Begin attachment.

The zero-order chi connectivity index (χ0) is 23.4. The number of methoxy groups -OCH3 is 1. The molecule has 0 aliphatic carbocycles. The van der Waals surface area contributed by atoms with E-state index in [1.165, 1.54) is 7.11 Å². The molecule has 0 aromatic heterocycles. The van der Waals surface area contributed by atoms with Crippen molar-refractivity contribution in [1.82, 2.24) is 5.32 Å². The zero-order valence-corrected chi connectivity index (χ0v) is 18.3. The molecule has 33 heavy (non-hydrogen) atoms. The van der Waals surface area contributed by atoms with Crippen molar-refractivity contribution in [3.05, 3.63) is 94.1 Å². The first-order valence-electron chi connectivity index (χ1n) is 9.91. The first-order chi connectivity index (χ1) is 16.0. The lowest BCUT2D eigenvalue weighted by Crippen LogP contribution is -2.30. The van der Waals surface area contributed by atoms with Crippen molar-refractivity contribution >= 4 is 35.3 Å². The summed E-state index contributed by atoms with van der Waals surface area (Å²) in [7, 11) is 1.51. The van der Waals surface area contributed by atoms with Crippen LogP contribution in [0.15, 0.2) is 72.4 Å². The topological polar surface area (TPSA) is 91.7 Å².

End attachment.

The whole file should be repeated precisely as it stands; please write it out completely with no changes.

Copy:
The zero-order chi connectivity index (χ0) is 23.4. The number of methoxy groups -OCH3 is 1. The molecule has 0 aliphatic carbocycles. The van der Waals surface area contributed by atoms with E-state index in [1.165, 1.54) is 7.11 Å². The molecule has 0 aromatic heterocycles. The van der Waals surface area contributed by atoms with Crippen molar-refractivity contribution in [1.82, 2.24) is 5.32 Å². The zero-order valence-corrected chi connectivity index (χ0v) is 18.3. The molecule has 33 heavy (non-hydrogen) atoms. The van der Waals surface area contributed by atoms with Crippen molar-refractivity contribution in [3.05, 3.63) is 94.1 Å². The first-order valence-electron chi connectivity index (χ1n) is 9.91. The first-order chi connectivity index (χ1) is 16.0. The lowest BCUT2D eigenvalue weighted by Crippen LogP contribution is -2.30. The van der Waals surface area contributed by atoms with Crippen molar-refractivity contribution >= 4 is 35.3 Å². The summed E-state index contributed by atoms with van der Waals surface area (Å²) in [7, 11) is 1.51. The van der Waals surface area contributed by atoms with Crippen LogP contribution in [0.15, 0.2) is 72.4 Å². The topological polar surface area (TPSA) is 91.7 Å².